What happens when women represent 7 out of every 10 students across an entire class of colleges?
Men’s athletics get the ax – or more accurately, they get clear-cut.
This is the situation facing historically black colleges and universities (HBCUs) as they struggle to comply with Title IX and its “proportionality standard,” according to a report in ESPN’s race and culture site The Undefeated:
When Clark Atlanta University announced this summer that it was suspending its men’s track and field program, alarms were sounded in some corners of the historically black colleges and universities landscape — as well in the community at large.
Here is a school in Atlanta, which hosted the Summer Olympics just 20 years ago. Those games featured gold medal-winning sprinter Michael Johnson and long jumper Carl Lewis.
Was there not sufficient momentum built to sustain a viable track and field program for at least a couple of generations?
Isn’t there an almost unlimited number of potential men in the Atlanta area alone who can run and jump?
Clark Atlanta is 74 percent women – yet the athletic director cited “resources, competitiveness, gender equity and facilities” as factors behind the decision to “right-size the department.”
— Saving Sports (@SavingSports) August 1, 2016
It’s emblematic of schools in predominantly black conferences, where more than a dozen sports – “mainly of the nonrevenue variety” – have been dropped or suspended in the past five years.
Because “HBCUs are facing stiffer competition for students from predominantly white mid-major institutions looking to keep all their numbers in balance,” their sports programs are out of whack.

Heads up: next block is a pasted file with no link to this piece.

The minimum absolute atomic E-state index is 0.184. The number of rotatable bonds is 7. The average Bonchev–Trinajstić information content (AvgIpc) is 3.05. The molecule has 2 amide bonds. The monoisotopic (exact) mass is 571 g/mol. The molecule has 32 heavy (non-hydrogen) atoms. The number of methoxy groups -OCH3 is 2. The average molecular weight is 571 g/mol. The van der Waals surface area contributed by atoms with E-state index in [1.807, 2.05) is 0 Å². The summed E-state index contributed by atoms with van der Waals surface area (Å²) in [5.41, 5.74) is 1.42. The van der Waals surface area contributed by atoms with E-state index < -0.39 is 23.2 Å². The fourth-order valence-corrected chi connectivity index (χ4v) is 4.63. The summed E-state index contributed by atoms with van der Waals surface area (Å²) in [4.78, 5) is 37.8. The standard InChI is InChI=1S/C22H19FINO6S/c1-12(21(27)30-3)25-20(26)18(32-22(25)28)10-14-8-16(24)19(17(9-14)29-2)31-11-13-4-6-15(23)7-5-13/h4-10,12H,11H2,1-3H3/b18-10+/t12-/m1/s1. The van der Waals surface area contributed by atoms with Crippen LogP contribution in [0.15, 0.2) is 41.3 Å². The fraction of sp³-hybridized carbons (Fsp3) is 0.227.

The commissioner of the Central Intercollegiate Athletic Conference said baseball is “on the watch” and men’s tennis “is a concern. I am concerned about the men’s sports in our conference.”
It’s not just male athletes that suffer – it’s the people of color that coach them, according to Southern Intercollegiate Athletic Conference Commissioner Gregory Moore:
“Although HBCUs make up approximately 5 percent of NCAA institutions, 32 out of 38 NCAA Division II African-American head football coaches for example [almost 90 percent] are employed at HBCUs.
“So when an HBCU institution drops a sport, it’s not simply a loss of an invaluable participation opportunity for our student-athletes, but very often a person of color has also lost a coaching opportunity at a time when we desperately need more minority and women coaches — not less.”
IMAGE: Brook Ward/Flickr